By Matt McCoy

To listen to Urban Meyer following the first spring practice click here:

Ohio State coach Urban Meyer is typically more hands off when it comes to coaching defense, stepping in only when he feels it's necessary. After the 2013 season ended with the Buckeye defense allowing 116 points in its final three games, it's necessary.

In practice one of the spring, Meyer spent significant time observing and talking with the defense, which features two new assistants in defensive line coach Larry Johnson and secondary coach Chris Ash. Meyer's message to the defense this spring is simple.

"I want them to go hard and not be worried about mistakes," Meyer said. "I felt like we were a 'what if' defense last year. 'What if they did this?' I saw it from our coaches and saw it from our players. What I'm looking for is simplicity...four to six (seconds of effort) and (effort from point) A to B. If you can't give us that, then we've got to move on and get another player who will."

Opportunity is certainly there for new players to make their mark on the defense, especially at linebacker and defensive back where the Buckeyes lose future NFL draft picks Ryan Shazier and Bradley Roby.

Among the more ballyhooed newcomers is incoming freshman linebacker Raekwon McMillan, who finished high school early and participated in first Ohio State practice Tuesday.

"I was really impressed with Raekwon today. He did a really good job," Meyer said.  "He moved around and was very mature. For a shorts practice, he did enough that I was very positive with what I saw."

While admitting it's hard to determine anything from one practice, Meyer said there were others on defense that made a positive first impression.

"Darron Lee's out there playing walk-out (linebacker) and was impressive," Meyer said. "I like our safeties, Vonn (Bell), Tyvis (Powell) and Cam Burrows. They're quick-twitch, trigger guys back there and I think Doran Grant is a different player than he was a year ago. I'm seeing much more aggressive play by him."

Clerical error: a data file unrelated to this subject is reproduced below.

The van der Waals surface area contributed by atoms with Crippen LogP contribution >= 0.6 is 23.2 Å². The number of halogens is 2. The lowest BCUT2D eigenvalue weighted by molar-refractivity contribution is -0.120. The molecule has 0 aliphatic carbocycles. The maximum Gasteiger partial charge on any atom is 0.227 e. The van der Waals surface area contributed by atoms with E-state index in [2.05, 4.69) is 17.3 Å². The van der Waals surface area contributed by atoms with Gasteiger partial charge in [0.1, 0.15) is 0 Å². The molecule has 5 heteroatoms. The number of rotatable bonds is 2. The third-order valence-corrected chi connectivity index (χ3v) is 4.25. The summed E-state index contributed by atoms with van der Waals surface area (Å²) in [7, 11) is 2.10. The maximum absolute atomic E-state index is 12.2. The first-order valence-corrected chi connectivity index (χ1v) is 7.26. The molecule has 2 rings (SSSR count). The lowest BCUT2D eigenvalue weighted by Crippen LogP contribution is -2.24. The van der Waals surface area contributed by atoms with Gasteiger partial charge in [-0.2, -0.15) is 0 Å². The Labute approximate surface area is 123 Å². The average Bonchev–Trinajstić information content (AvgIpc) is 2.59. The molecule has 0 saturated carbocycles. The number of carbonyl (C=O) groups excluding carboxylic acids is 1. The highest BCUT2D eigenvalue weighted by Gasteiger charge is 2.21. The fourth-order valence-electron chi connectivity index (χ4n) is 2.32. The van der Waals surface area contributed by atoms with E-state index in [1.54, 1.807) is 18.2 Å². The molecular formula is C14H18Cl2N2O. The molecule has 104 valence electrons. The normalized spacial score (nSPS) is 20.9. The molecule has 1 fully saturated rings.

Meyer Feeling Good

Meyer was at practice only days after a medical procedure to drain a cyst near his brain. The coach said he's "not great--but I feel good." 

It's a condition Meyer said he's dealt with for several years but recent headaches forced him to have treatment.

"I'm not going to be ignorant (with my health) like I was before," Meyer said. "If something happens I'm going to get it fixed. I'm not going to just put it off, put it off, put it off, so it reached that point."

WTVN's Joel Riley had Riverside Methodist Hospital neurosurgeon Dr. Brett Fleming on Wednesday morning to describe Meyer's procedure.

To listen to Joel Riley talk with Dr. Brett Fleming about Urban Meyer's procedure and recovery click here:

"It is impressive that he's back to work so quickly," Fleming said. "Typically about one in 1,000 individuals will have these (arachnoid) cysts. Many of them are asymptomatic and do not require treatment, however there is the occasional cyst (like Meyer's) which causes severe headaches and can block the normal flow of fluid around the brain and those do require an intervention."

Meyer said he does not have any limitations after the procedure, with one exception.

"I just have to watch how long I scream," Meyer said. "I'm not kidding you. And how long I blow the whistle...I'll be back after spring break (next week). You'll hear it again."

Miller Mic'd 

Quarterback Braxton Miller won't be taking any snaps during the spring after surgery last month on his right shoulder but that doesn't mean he has the next month off.

Miller was at practice, on the field, behind the offense. He's been outfitted with a microphone and is being asked to read the defense and communicate what he sees and where the ball should go.

"I think he understands his weaknesses. It's verbal and keeping his eyes on the secondary," Meyer said. "The good thing is you can do that--Obviously it would be better if he could throw-- but if you saw him he was every snap right behind (the offense) and I watched him. He's engaged and he's got a lot riding on this now."

While a healthy Miller would be preferred this spring, Meyer said his senior Q.B. should not be affected this fall, as long as he puts in the necessary work this summer.